I had Dinner with Death
September 17, 2019 • 6 min read
Our personal histories are written with chapters full of order and others full of chaos. Our lives find order through our love: when we start new relationships, catch up with an old friend or feel empathy towards one another. And we find chaos through our loss: broken promises, losing a job, a bad breakup, or sometimes, a tragic death.
Earlier this year, I suddenly lost my father to a heart condition. It was a blur.
It was a late Friday afternoon in San Francisco. Gin and tonic clinked as we toasted to a long weekend ahead of us. A joke. Laughter. A Pause. A phone call. My dad was in the hospital.
After desperately shuffling mismatched clothes into a duffle bag, I hailed a cab to the airport. The cab door closed. I think my driver could smell the sweat.
“He’s going to be ok” I kept telling myself.
I felt nauseous.
Before I knew it the SFO departures terminal curb was outside my window. I grabbed my bag and stepped outside. Another phone call rang and I picked up.
In the span of the time it took to throw some wrinkled t-shirts into a bag and drive 10 miles a life was condemned unfit for existence. A vast network of everyone that had loved him and been loved by him was now deprecated. The last drying blot of ink on his history books. His lessons, advice and wisdom now echoes. No more “he is” and always “he was”. It felt so sudden. The molecules ripped apart. An atomic explosion.
My childhood erupted before my eyes and I felt like a small boy again. I dropped my phone onto the balmy terminal gate curb, staring at my boyish reflection that gleamed off the terminal bay doors. What could I possibly say to that boy looking back at me? I was on the come up of a bad acid trip and at the beginning of a molotov cocktail hangover.
I remember a shiver as the hair on my neck stood up and then a constricting pressure wrapped around my neck. An iron grip. It was someone I had only met in passing before but it was different this time. I couldn’t breathe as the grip became tighter. I gasped for air as I choked deeper into the vacuum of time and space. I was sinking into the void of the universe. It was terrifying. It was violent. It was Death.
What would ensue would be the hardest period of my life. A period that in many ways I am still living though and will continue to live through for the rest of my life. But through whatever I felt, experienced or regret doing -my overarching struggle was my lack of understanding about Death. Despite being someone who I had met many times before, that day, Death humbled me. Death welcomed me with immense grief, forcing me to realize how little I actually know about being alive.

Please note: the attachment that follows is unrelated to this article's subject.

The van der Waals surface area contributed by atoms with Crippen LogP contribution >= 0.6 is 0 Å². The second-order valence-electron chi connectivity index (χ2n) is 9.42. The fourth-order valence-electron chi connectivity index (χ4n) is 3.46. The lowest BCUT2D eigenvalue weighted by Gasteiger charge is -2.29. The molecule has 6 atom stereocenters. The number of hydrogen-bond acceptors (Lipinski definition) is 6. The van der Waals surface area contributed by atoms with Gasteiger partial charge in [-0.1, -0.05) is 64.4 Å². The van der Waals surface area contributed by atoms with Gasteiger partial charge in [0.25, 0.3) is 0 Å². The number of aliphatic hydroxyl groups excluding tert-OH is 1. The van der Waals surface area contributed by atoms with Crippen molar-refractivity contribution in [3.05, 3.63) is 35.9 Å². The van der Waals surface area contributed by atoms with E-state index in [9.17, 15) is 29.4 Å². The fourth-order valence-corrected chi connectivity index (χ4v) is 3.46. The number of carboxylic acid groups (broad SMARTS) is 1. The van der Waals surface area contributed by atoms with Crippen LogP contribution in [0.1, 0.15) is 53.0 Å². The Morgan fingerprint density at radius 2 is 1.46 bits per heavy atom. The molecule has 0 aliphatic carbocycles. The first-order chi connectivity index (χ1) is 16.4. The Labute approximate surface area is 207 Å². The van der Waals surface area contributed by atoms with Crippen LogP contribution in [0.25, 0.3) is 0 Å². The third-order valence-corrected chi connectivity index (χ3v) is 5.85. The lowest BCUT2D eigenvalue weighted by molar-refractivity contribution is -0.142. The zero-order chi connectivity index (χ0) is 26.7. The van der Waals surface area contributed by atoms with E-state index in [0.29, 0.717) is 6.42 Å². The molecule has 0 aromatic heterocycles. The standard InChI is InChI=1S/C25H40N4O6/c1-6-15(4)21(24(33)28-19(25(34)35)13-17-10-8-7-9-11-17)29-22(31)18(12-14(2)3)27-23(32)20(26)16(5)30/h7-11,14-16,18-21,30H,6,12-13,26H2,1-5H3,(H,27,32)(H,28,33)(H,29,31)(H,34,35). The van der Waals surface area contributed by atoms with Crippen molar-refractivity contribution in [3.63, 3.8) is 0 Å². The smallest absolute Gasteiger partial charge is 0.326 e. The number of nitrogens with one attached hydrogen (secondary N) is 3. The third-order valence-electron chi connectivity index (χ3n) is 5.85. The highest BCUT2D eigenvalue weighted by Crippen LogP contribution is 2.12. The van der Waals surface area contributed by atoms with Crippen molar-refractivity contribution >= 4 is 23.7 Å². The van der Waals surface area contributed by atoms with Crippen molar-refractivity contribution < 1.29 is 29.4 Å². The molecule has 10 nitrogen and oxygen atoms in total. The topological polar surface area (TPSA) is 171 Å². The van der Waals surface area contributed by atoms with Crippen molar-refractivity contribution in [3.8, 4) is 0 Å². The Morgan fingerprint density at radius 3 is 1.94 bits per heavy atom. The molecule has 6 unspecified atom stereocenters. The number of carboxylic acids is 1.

Almost all of us have met Death. Some of us have had to meet Death with parents, siblings, friends, lovers or pets. Some of us have had to meet Death more than others. But we often don’t talk about Death. We try not to mention Death. Having a conversation about Death is taboo and depressing at best and distasteful and offensive at worst. We invent goals, fill our days with activities and soak in our achievements all while we avoid our inevitable appointment scheduled somewhere on our calendar to meet with Death.
It doesn’t have to be this way. Death over Dinner is a movement that is making shockwaves through social circles and taking charge on driving the biggest and most important conversation we all aren’t having: talking about Death. Death over Dinner is built around death dinners, where a group gathers for an evening to become familiar with the concepts and anxities surrounding death.
So on a warm summer Saturday night, surrounded by a group of friends and the smell of takeout Burmese food wafting through my apartment, we took the conversation head on and had dinner with Death as our guest.
I learned so much about my friends, myself and Death that night. We wandered through talking about the impact of Death on the people we love. We explored how each one of us wants to die and we questioned what the important parts of our lives actually are.
We had invited Death to our table as the enemy but Death is agnostic. Spending an evening with Death didn’t diminish my grief but the dinner did help by using Death to contrast the love and incredible life that’s always there beneath my nose, even when I don’t realize it. I left that evening with a newfound take on what it means to be alive.
While we can’t bring back the ones we’ve lost to alleviate our pain, we can always pay respect to the walk across the cosmic tightrope we call life. A performance that is full of terror, excitement, joy and pain. A performance that is equal parts order and chaos. A performance where we discover each other, find ourselves and hopefully learn as much as we can along the way.
And that’s certainly a performance worth living and dying for.
Love you, Dad.
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Hey, I'm Ian. I live and work in San Francisco where I'm focused on building things and growing businesses. You should follow me on Twitter
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